Carbon 14 dating of the shroud of turin
By itself, this feature of the Shroud supports neither a medieval nor an ancient date of origin but rather reinforces the impression that, whenever or however the image was produced, the circumstances were remarkable. For example, the detailed image of the man rests only on the top two microfibers of the cloth, not penetrating the linen, as would paint or dye, and could be scraped away with a razor blade.
The blood (type AB) seen on the cloth does fully penetrate the linen fibers, but tests show that it’s separate from, and underneath the image.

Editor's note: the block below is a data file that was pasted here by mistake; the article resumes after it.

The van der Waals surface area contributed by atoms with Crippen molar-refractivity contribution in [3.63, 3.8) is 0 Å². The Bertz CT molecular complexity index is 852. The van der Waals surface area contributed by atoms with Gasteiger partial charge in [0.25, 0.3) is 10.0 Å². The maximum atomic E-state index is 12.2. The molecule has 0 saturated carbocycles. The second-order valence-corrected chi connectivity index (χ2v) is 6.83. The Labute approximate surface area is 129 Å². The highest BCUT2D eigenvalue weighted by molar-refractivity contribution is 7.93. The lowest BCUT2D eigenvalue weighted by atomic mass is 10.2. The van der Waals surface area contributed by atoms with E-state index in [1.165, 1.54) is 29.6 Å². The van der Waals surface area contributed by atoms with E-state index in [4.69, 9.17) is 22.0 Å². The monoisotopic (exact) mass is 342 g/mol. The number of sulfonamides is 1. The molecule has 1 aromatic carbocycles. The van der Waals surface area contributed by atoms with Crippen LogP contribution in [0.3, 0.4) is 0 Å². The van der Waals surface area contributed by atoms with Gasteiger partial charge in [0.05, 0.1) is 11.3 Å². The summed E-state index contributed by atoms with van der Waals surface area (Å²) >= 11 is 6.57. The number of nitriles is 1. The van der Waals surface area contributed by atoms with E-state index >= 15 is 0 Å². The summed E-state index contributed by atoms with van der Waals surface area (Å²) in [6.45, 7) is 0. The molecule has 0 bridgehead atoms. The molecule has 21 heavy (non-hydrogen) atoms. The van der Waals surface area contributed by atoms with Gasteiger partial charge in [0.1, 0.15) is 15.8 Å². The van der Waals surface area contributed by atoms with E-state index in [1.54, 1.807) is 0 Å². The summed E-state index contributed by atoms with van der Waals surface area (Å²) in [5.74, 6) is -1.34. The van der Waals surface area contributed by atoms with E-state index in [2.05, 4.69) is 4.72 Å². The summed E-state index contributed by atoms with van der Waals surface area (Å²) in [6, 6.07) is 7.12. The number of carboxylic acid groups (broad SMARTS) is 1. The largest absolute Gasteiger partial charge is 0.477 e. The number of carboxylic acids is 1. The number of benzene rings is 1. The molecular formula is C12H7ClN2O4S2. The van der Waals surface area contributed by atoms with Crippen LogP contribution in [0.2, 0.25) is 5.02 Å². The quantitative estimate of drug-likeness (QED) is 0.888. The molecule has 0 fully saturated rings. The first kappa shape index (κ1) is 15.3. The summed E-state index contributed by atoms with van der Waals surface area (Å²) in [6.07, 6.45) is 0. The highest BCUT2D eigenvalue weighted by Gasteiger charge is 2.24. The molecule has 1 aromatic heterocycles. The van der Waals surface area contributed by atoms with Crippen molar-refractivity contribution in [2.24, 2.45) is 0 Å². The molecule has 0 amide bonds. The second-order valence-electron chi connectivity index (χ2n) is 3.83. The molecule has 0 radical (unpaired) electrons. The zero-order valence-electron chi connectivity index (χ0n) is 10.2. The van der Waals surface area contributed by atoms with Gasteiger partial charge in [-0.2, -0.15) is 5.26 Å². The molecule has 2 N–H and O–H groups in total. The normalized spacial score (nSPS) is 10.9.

He elaborates: Roman authorities wanted criminals to suffer on the cross and ultimately die of asphyxiation.
Many in the secular media dismiss the Shroud as a “medieval forgery” or a clever hoax.Before that, according to various written sources, the Shroud traveled around the Middle East and Europe.It had once been in the possession of the Knights Templar, according to a researcher at the Vatican Secret Archives.Unfortunately, the accounts have been largely unsubstantiated, vague, and inconsistent.If one of the accounts were to be accepted as accurate, would it even have much significance?